J. Mark McWatters has not yet been named to head the Consumer Financial Protection Bureau, but he’s already finding himself in the hot seat.

The Washington Post published a stinging investigative story late last week about the top credit union regulator’s history of telecommuting from his home in Dallas — roughly 1,200 miles from the National Credit Union Administration’s headquarters in Alexandria, Va.

The report could complicate expectations that the White House plans to name McWatters as permanent head of the CFPB next month.

J. Mark McWatters
J. Mark McWatters is said to be a top White House pick to run the CFPB, but recent allegations about his spending on travel and furniture plus his time telecommuting could complicate the confirmation fight. Bloomberg News

McWatters has reportedly conducted the bulk of his work out of Dallas for several years, after being appointed to the NCUA as a Republican board member in 2014. But the arrangement seems to have caused some friction among top officials even before he took over as chairman last year, according to the Post, which described a heated exchange between McWatters and former Chair Debbie Matz over the issue at an agency board meeting in early 2016.

“I couldn’t imagine doing the job as chairman effectively if I wasn’t in the office every day interacting with the regulatory staff, attorneys, and other regulators at other financial services agencies,” Matz told the paper recently.

On top of that, despite working out of his home the majority of the time, McWatters spent $22,000 on furniture for his Alexandria office, the Post reported. He is also alleged to have contracted limousine services “dozens” of times for travel and spent an estimated $12,000 to fly from Dallas to Barcelona for a conference last year.

The question now is whether these findings — which did not seem to gain widespread attention over the weekend — present a roadblock to his potential nomination as CFPB director.

The White House must name someone to the position by June 22 under the Federal Vacancies Reform Act in order to keep acting Director Mick Mulvaney at the agency while a nomination is pending.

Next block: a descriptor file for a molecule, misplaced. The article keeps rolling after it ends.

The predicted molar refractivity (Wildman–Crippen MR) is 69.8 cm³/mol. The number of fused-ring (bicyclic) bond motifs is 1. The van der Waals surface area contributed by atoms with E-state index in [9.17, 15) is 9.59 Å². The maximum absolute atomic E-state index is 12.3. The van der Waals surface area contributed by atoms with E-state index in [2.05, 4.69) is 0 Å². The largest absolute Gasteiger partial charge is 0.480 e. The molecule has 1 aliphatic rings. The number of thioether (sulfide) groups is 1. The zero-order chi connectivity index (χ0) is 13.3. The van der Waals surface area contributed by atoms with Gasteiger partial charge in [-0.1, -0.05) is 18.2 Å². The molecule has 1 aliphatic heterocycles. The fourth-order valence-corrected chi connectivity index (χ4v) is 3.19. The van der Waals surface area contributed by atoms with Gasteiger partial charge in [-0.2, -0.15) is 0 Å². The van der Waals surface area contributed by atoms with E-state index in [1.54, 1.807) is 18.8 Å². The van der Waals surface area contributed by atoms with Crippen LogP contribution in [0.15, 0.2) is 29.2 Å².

Still, while the optics of the report are politically troublesome, there are signs the revelations may not be a deal-breaker for the administration. Spending allegations have plagued several Trump administration officials over the past year and a half, including Secretary Ben Carson of the Department of Housing and Urban Development, and Scott Pruitt, head of the Environmental Protection Agency, and both still remain in office.

At the least, the report complicates what has already been a challenging search process to fill the director’s seat, given how sharply divided Democrats and Republicans remain regarding the CFPB’s very existence.

While the White House would ideally like to fill the position with someone like Mulvaney — a longtime critic of the agency who has been working quickly to overhaul its functioning — Republicans maintain only a one-seat majority in the Senate, affording the administration little wiggle room in getting a nomination through the chamber. That’s made it difficult to find the right person for the job.

This latest report against the chief credit union regulator gives Democrats more potential ammunition against McWatters, should the administration move forward with his nomination. Although some may argue that the concept of remote work shouldn’t be so controversial, even for an agency head, the news is likely to make for a distraction during a confirmation battle.

McWatters was always set to face a host of difficult questions if tapped to head the CFPB. But if he gets the nomination now, the interrogation will be that much tougher.

Bankshot is American Banker’s column for real-time analysis of today's news.

Victoria Finkle

Victoria Finkle

Victoria Finkle is editor of American Banker's op-ed blog, BankThink.

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